In September 2014, AP updated how it referred to the group following the Caliphate declaration. Despite President Obama’s continued use of the term ISIL, the AP decided to “use phrases like “the Islamic State group” or “fighters from the Islamic State group”…to avoid phrasing that sounds like they could be fighting for an internationally recognized state”. On the other hand, a report from 3 July 2014 shows that the Reuters news agency immediately adopted the term Islamic State to refer to the group, having previously labeled the group as ISIL.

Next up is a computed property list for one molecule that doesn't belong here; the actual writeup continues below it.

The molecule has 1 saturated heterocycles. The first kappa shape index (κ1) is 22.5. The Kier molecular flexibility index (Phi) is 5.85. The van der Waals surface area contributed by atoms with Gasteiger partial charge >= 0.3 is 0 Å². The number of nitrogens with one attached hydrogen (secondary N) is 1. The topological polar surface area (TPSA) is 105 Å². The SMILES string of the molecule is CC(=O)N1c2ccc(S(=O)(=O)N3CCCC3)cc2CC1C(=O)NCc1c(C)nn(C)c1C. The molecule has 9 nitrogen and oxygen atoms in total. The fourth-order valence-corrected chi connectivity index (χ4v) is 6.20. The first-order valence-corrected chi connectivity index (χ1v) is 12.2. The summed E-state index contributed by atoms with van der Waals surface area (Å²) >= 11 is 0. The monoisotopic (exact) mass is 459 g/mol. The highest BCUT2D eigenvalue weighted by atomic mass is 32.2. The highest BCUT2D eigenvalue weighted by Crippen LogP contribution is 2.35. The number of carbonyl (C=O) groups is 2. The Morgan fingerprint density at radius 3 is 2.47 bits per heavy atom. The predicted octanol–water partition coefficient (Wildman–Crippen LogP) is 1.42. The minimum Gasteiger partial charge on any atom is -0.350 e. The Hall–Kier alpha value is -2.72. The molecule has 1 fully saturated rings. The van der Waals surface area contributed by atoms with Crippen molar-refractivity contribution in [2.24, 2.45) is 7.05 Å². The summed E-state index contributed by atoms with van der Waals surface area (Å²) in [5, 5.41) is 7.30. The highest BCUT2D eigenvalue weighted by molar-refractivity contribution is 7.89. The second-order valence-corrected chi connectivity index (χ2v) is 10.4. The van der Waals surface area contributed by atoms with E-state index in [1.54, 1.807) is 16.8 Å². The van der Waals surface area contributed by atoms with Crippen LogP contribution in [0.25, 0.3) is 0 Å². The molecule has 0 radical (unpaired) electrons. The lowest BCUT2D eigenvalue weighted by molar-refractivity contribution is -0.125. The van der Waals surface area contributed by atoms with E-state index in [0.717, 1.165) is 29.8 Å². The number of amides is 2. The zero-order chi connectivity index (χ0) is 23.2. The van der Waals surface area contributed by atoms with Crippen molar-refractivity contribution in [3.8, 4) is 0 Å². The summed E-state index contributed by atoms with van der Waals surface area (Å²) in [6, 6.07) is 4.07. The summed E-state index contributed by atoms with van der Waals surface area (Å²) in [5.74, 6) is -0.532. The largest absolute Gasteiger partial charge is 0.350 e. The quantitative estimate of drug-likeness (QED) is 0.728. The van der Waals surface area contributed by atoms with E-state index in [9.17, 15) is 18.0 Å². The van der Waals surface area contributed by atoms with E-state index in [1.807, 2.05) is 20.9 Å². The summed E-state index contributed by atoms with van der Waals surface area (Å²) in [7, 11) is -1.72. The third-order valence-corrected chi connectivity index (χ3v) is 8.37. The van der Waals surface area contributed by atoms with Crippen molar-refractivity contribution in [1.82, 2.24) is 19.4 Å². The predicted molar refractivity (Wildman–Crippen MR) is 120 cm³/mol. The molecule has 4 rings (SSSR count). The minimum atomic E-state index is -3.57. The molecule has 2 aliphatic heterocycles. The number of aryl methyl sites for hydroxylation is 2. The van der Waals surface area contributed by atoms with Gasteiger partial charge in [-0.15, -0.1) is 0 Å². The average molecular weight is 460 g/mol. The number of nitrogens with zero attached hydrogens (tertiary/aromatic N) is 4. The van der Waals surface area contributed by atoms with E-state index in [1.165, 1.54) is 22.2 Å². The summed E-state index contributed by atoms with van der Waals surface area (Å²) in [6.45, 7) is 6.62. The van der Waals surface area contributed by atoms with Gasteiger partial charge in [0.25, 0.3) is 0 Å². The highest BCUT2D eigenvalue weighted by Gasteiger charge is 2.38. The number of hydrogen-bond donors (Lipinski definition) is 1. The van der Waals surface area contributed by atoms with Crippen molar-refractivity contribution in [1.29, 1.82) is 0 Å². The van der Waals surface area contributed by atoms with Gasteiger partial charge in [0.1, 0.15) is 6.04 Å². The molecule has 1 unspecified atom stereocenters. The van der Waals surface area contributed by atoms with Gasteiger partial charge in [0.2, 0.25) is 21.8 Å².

President Obama continues to use the term ISIL, even after the group has dropped “Iraq” and “al-Sham” from its name in June 2014. The President uses the name, but refuses to acknowledge the group as either “Islamic” or a “state”, making the continued use of the acronym of the Islamic State of Iraq and the Levant curious. Canadian Prime Minister Stephen Harper also uses ISIL to refer to the group. French President Hollande believes he has come come up with a solution to the perceived problem of granting the group legitimacy as an “Islamic State” by choosing to refer to the group as Daesh — داعش — which comes from the Arabic acronym for the group — الدولة الإسلامية في العراق والشام. Australian Prime Minister Tony Abbott appears to have adopted this stance as well. While Daesh may not have the words “Islamic” and “state” in it, the acronym cannot exist without the Arabic terms for these words, so its impact is limited.